"That the said Omaha Indian Reservation has been allotted practically in whole, and that many of the allotments of deceased Omaha Indians have been sold to white people, under the provisions of the Act of Congress of May 27, 1902, 32 Stat. 245, 275, c. 888; that within the original boundary limits of the Omaha Indian Reservation there are many tracts of land that have been sold, under the provisions of said act, to white persons who are the sole owners thereof, and that the full title to such lands has passed to the purchaser, the same as if a final patent without restriction upon alienation had been issued to the allottee."
"That all of the Omaha Indians who were living in the year 1884, and by law entitled to allotments, received them."
"That the Omaha Indian Reservation is within and a physical part of the organized territory of the State of Nebraska, as are also the allotments herein referred to, into and upon which the said defendant took said whisky. That the Omaha Indiana exercise the right of citizenship, and participate in the county and state government extending
over said Omaha Indian Reservation and over and upon the allotments herein referred to. That the defendant Simeon Hallowell has been on frequent occasions a judge and clerk of election, a justice of the peace, an assessor, and a director of the public school district in which he lives. That Omaha Indians have taken part in the state and county government extending over the reservation, and have held the following offices in said County of Thurston, State of Nebraska: County Coroner, County Attorney, County Judge, Justice of the Peace, Constable, Road Overseer, Election Officers, and have also served as jurors in the county and district courts. Defendant is self-supporting, as are most of said Indians. Some of them are engaged in business, and most of them engaged in farming."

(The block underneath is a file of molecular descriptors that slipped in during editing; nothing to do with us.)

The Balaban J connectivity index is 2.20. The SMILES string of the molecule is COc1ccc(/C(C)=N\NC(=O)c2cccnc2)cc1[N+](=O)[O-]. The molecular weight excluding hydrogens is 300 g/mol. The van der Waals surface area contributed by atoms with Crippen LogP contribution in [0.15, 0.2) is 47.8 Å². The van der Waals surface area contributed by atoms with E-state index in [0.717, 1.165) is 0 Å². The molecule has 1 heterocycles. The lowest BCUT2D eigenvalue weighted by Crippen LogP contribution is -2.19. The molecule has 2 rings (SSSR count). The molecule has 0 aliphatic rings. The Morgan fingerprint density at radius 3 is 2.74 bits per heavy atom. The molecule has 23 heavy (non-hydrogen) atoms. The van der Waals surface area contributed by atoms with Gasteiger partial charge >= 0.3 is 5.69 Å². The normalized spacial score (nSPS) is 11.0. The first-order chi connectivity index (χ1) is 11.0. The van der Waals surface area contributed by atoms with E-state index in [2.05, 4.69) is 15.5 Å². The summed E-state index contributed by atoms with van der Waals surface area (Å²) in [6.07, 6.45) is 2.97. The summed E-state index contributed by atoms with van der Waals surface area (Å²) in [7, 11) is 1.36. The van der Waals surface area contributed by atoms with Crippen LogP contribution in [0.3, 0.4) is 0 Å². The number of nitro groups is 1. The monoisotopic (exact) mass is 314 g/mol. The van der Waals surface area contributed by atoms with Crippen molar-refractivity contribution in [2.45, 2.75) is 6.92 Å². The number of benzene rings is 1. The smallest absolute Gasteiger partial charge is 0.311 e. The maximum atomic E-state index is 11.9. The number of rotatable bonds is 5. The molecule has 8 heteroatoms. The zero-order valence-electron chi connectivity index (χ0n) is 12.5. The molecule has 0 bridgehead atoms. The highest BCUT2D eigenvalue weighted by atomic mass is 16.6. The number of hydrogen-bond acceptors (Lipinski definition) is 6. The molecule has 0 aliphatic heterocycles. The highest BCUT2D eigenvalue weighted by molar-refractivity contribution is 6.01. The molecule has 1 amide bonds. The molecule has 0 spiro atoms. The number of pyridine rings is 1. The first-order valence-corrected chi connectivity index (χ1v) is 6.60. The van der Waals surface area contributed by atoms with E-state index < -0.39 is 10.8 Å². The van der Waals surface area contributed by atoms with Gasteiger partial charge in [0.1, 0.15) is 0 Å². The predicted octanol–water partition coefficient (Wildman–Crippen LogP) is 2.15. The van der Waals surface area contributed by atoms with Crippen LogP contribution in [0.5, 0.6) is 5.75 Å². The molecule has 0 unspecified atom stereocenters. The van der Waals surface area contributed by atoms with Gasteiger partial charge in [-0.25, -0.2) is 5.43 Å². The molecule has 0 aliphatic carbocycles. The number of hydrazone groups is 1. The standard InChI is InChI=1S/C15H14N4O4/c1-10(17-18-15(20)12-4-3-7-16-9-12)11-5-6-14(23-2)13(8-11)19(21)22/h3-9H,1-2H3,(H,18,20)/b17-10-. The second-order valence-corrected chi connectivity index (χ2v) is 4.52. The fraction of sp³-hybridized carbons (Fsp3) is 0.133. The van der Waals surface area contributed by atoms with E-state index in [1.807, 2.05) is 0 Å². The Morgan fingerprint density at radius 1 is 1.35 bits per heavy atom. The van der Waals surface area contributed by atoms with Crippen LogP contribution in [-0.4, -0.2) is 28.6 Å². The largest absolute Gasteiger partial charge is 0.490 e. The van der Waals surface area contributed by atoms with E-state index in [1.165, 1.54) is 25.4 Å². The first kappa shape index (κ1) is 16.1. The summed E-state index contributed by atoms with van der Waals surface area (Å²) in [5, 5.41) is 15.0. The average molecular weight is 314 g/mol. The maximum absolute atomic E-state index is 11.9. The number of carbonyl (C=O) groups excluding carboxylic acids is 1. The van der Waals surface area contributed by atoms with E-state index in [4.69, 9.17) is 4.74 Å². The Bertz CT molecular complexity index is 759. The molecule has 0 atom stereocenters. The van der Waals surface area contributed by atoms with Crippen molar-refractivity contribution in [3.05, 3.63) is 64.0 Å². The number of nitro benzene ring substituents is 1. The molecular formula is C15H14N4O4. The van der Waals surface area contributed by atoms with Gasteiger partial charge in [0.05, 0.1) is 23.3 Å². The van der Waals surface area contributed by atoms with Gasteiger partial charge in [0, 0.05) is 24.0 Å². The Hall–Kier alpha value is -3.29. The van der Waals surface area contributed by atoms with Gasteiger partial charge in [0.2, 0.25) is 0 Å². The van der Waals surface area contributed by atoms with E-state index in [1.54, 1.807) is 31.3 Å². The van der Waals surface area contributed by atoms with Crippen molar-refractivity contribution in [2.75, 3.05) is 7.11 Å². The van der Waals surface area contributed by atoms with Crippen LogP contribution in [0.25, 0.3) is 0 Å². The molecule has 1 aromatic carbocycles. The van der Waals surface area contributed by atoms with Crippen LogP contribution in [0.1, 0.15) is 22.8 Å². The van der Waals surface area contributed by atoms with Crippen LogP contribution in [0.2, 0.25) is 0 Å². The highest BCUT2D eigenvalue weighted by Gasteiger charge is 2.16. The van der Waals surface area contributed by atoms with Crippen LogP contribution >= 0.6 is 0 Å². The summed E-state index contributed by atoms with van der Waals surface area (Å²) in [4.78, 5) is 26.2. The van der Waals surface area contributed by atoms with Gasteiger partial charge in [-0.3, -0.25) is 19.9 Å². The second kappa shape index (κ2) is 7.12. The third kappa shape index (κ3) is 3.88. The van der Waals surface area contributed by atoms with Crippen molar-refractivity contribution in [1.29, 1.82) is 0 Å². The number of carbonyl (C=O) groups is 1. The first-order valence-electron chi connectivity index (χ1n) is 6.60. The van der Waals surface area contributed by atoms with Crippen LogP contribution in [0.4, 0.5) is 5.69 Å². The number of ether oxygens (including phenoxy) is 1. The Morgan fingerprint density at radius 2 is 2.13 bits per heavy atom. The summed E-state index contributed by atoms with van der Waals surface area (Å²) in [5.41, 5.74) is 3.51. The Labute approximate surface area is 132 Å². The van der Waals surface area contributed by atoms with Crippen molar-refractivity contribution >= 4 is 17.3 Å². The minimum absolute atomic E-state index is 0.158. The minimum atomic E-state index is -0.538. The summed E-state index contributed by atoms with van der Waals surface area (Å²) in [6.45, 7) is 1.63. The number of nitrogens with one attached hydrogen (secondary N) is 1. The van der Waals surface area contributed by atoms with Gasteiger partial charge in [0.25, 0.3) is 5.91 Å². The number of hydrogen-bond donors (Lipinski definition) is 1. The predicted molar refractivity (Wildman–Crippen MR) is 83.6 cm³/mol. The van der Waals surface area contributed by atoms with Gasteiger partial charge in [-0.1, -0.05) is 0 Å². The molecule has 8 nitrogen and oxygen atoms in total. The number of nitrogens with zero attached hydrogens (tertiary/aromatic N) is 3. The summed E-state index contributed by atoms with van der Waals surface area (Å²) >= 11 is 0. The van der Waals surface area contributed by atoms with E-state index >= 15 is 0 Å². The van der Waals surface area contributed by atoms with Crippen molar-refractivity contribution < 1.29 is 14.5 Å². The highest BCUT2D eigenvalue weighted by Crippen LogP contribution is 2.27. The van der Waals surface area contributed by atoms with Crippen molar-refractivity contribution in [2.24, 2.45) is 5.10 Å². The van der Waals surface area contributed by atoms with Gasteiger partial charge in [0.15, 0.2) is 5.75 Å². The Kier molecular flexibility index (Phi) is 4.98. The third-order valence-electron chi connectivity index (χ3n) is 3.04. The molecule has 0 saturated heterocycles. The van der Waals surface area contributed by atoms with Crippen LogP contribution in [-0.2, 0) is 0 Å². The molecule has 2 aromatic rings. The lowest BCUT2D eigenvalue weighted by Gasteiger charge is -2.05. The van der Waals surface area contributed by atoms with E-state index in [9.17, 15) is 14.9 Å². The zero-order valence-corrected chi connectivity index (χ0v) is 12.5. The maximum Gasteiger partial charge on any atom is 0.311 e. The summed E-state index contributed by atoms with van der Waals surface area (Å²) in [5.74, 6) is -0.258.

Upon this statement, the circuit court of appeals certified to this Court the following question:
"When, under the Act of August 7, 1882 (22 Stat. 341, c. 434), an allotment in severalty has been made to a tribal Indian out of lands in a tribal reservation in the State of Nebraska, and a trust patent therefor has been issued to the allottee, and when the provisions of § 7 of the said Act of August 7, 1882, and of § 6 of the Act of February 8, 1887 (24 Stat. 388, c. 119), have become effective as to such allottee, does the fact that the United States holds the land so allotted in trust for the allottee, or, in case of his decease, for his heirs, as provided in § 6 of the said Act of August 7, 1882, enable, authorize, or permit the United States to regulate or prohibit the introduction of intoxicating liquors upon such allotment during the limited period for which the land so allotted is so held in trust by the United States?"
Under the Act of August 7, 1882, first mentioned in the certificate, provision was made for the allotment of lands in severalty among the Indians. Section 6 of the act provides in part:
"SEC. 6. That, upon the approval of the allotments provided for in the preceding section by the Secretary of the Interior, he shall cause patents to issue therefor in the name of the allottees, which patents shall be of the legal effect and declare that the United States does and will hold the land thus allotted for the period of twenty-five years in trust for the sole use and benefit of the Indians to whom such allotment shall have been made, or, in case of his decease, of his heirs, according to the laws of the State of Nebraska, and that at the expiration of said period, the United States will convey the same by patent to said Indian or his heirs, as aforesaid, in fee, discharged of said trust, and free of all charge or encumbrance whatsoever."